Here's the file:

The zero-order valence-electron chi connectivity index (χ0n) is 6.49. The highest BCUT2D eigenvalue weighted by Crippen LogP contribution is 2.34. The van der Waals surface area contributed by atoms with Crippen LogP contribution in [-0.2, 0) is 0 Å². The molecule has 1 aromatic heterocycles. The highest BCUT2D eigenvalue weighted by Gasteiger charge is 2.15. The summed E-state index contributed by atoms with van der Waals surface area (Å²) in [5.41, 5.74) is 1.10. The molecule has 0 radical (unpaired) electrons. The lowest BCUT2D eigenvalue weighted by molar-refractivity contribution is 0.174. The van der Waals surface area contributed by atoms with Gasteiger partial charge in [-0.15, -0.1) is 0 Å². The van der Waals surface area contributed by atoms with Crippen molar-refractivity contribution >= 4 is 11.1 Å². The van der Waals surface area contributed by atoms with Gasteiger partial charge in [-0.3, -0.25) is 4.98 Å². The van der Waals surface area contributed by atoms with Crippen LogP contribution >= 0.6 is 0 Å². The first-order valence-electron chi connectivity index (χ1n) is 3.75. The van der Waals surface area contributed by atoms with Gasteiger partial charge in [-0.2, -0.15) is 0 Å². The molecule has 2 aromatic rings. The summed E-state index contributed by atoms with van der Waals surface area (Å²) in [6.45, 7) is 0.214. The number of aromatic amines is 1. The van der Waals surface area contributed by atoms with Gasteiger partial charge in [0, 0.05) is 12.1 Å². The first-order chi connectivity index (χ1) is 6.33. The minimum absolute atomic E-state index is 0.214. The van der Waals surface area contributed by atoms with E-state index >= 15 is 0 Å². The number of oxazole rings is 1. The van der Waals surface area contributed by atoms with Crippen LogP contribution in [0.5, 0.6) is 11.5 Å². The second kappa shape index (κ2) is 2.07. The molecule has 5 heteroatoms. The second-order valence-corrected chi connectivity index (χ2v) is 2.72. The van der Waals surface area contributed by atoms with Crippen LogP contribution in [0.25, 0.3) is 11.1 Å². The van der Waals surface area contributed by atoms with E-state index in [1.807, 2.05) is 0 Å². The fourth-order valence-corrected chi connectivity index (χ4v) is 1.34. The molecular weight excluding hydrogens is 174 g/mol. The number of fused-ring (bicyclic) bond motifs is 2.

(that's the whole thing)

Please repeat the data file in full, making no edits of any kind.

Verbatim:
The zero-order valence-electron chi connectivity index (χ0n) is 6.49. The highest BCUT2D eigenvalue weighted by Crippen LogP contribution is 2.34. The van der Waals surface area contributed by atoms with Crippen LogP contribution in [-0.2, 0) is 0 Å². The molecule has 1 aromatic heterocycles. The highest BCUT2D eigenvalue weighted by Gasteiger charge is 2.15. The summed E-state index contributed by atoms with van der Waals surface area (Å²) in [5.41, 5.74) is 1.10. The molecule has 0 radical (unpaired) electrons. The lowest BCUT2D eigenvalue weighted by molar-refractivity contribution is 0.174. The van der Waals surface area contributed by atoms with Gasteiger partial charge in [-0.15, -0.1) is 0 Å². The van der Waals surface area contributed by atoms with Crippen molar-refractivity contribution >= 4 is 11.1 Å². The van der Waals surface area contributed by atoms with Gasteiger partial charge in [-0.3, -0.25) is 4.98 Å². The van der Waals surface area contributed by atoms with Crippen LogP contribution >= 0.6 is 0 Å². The first-order valence-electron chi connectivity index (χ1n) is 3.75. The van der Waals surface area contributed by atoms with Gasteiger partial charge in [-0.2, -0.15) is 0 Å². The molecule has 2 aromatic rings. The summed E-state index contributed by atoms with van der Waals surface area (Å²) in [6.45, 7) is 0.214. The number of aromatic amines is 1. The van der Waals surface area contributed by atoms with Gasteiger partial charge in [0, 0.05) is 12.1 Å². The first-order chi connectivity index (χ1) is 6.33. The minimum absolute atomic E-state index is 0.214. The van der Waals surface area contributed by atoms with E-state index >= 15 is 0 Å². The number of oxazole rings is 1. The van der Waals surface area contributed by atoms with Crippen LogP contribution in [0.5, 0.6) is 11.5 Å². The second kappa shape index (κ2) is 2.07. The molecule has 5 heteroatoms. The second-order valence-corrected chi connectivity index (χ2v) is 2.72. The van der Waals surface area contributed by atoms with Crippen LogP contribution in [0.25, 0.3) is 11.1 Å². The van der Waals surface area contributed by atoms with E-state index in [1.807, 2.05) is 0 Å². The fourth-order valence-corrected chi connectivity index (χ4v) is 1.34. The molecular weight excluding hydrogens is 174 g/mol. The number of fused-ring (bicyclic) bond motifs is 2.